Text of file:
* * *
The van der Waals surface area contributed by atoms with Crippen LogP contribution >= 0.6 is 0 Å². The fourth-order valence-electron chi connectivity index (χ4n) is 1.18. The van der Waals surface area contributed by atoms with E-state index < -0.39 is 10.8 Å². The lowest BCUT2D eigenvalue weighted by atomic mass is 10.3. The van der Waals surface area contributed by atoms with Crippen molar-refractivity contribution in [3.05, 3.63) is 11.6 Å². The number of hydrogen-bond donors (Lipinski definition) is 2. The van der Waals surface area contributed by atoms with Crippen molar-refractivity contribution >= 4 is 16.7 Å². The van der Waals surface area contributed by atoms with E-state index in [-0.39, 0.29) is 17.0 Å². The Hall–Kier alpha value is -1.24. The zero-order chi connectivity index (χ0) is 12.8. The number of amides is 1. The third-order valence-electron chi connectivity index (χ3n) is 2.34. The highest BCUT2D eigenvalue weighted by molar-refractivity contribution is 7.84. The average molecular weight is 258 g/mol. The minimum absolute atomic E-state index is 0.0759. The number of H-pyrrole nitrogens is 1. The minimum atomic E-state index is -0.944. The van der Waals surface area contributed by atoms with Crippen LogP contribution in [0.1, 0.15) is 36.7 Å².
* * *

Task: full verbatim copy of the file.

The van der Waals surface area contributed by atoms with Crippen LogP contribution >= 0.6 is 0 Å². The fourth-order valence-electron chi connectivity index (χ4n) is 1.18. The van der Waals surface area contributed by atoms with E-state index < -0.39 is 10.8 Å². The lowest BCUT2D eigenvalue weighted by atomic mass is 10.3. The van der Waals surface area contributed by atoms with Crippen molar-refractivity contribution in [3.05, 3.63) is 11.6 Å². The number of hydrogen-bond donors (Lipinski definition) is 2. The van der Waals surface area contributed by atoms with Crippen molar-refractivity contribution >= 4 is 16.7 Å². The van der Waals surface area contributed by atoms with E-state index in [-0.39, 0.29) is 17.0 Å². The Hall–Kier alpha value is -1.24. The zero-order chi connectivity index (χ0) is 12.8. The number of amides is 1. The third-order valence-electron chi connectivity index (χ3n) is 2.34. The highest BCUT2D eigenvalue weighted by molar-refractivity contribution is 7.84. The average molecular weight is 258 g/mol. The minimum absolute atomic E-state index is 0.0759. The number of H-pyrrole nitrogens is 1. The minimum atomic E-state index is -0.944. The van der Waals surface area contributed by atoms with Crippen LogP contribution in [0.1, 0.15) is 36.7 Å².